At least as bad is the fact that there is so little leeway for most M&As. This places an inordinate strain on the organization, which disconnects from the move or obstructs it rather
than playing its part. For those charged with driving mergers, the pressure to succeed is
sometimes enormous. Careers depend on it. Yet pressure leads to resistance. Influence,
jobs and money lots of money are at stake. And time is money.
Actions taken too hastily are just as counterproductive as false promises, however.
They alienate employees and kindle uncertainty among other stakeholders. Experience
teaches us that synergies that are not realized within two years at the latest will
probably never be realized. It follows that the time frame for PMI projects should neither
be excessively tight nor over-generous. The ideal schedule will map out in detail what
happens when. To this end, it should reveal interdependencies between individual actions
and clearly show who within the organization is responsible for what. Milestones break the
journey down into manageable stages. A detailed schedule will always build on a readymade foundation: the integration plan produced by the due diligence test. This is the
phase in which the initiator of the transaction carefully and systematically gathered,
checked and analyzed the detailed data concerning a potential investment, takeover or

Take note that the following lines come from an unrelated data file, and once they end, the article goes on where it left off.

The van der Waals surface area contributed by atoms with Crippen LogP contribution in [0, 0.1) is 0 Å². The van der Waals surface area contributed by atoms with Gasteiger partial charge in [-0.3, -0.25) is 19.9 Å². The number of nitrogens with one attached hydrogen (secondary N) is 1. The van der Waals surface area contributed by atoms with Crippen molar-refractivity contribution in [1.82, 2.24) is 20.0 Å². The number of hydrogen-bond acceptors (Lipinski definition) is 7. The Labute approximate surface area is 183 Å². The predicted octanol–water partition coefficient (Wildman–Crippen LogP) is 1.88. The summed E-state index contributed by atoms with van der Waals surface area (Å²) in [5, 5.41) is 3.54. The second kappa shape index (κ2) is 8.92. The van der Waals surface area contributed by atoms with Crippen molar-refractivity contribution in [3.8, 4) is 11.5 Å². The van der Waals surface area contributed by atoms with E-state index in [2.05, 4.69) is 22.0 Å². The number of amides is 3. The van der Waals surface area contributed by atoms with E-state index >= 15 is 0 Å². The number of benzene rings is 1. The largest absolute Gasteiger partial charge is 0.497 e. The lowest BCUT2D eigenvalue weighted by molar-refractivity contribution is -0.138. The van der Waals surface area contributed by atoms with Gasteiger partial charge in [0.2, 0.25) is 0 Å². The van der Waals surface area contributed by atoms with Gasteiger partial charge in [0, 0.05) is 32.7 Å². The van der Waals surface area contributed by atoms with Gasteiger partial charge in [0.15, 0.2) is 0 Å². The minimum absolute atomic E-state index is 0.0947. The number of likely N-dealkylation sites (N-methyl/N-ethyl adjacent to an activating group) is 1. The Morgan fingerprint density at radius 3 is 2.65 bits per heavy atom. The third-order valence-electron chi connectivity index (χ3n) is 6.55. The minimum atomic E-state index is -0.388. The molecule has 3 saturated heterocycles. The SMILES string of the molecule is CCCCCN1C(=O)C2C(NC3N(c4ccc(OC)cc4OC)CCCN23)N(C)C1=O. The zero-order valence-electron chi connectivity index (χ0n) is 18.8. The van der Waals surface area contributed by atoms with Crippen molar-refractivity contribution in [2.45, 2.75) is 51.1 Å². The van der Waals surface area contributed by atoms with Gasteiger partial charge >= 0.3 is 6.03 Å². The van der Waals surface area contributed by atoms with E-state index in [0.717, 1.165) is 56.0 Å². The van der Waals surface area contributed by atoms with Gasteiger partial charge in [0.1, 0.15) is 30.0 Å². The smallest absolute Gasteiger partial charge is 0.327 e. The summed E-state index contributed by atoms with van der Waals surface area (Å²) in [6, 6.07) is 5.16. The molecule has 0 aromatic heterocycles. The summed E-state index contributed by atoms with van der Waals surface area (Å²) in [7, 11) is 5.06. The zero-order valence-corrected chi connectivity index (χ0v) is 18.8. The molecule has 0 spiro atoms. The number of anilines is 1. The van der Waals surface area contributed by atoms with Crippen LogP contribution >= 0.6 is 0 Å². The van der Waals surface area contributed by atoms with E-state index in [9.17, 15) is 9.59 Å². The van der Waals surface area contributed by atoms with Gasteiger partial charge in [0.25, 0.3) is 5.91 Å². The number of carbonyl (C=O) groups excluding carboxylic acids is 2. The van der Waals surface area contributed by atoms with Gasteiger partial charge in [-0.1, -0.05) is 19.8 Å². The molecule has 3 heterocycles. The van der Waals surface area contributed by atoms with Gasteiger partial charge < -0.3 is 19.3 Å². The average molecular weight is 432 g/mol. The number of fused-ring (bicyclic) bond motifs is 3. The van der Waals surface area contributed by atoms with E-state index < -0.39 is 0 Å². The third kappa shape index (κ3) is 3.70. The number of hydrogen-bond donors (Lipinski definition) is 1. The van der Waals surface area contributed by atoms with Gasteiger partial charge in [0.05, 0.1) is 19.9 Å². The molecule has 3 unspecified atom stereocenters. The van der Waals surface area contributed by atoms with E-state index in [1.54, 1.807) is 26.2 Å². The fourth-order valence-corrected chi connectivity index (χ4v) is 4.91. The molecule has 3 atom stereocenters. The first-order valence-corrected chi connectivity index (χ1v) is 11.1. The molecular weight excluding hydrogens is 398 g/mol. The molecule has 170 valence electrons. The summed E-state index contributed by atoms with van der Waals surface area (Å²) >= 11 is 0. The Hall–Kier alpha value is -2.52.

merger candidate, or in which the said candidate disclosed this data.
What may look easy on paper is in fact a tour de force that pushes many an organization
to its limits and beyond. Everything seems to be being restructured, realigned and modified
all at the same time and that while the ship is still going full steam ahead. Companies
can apply themselves as intensely as they like to getting their mergers completed. They
can be as disciplined and rigorous as they like about leveraging potential synergies to
ensure sustainable positive performance. The stark reality nevertheless remains unchanged: Even the best theories are never an exact science. There are pitfalls at every turn.
That is why schedules are there to be adapted. What must never be adapted, however,
are the milestones defined for the PMI process if only in the interests of maintaining credibility. Any departure from this proven principle could put the entire project at risk.


Thomas Rinn, Partner
+49 711 3275-7349
Oliver Knapp, Partner
+49 711 3275-7213
Christian Bhler, Senior Consultant
+49 89 9230-8017

think:act CONTENT
Prof. Dr. Burkhard Schwenker, Dr. Martin C. Wittig
Project management: Dr. Katherine Nlling
Layout: Roland Berger Media Design
Roland Berger Strategy Consultants GmbH
Am Sandtorkai 41
20457 Hamburg
+49 40 37631-4421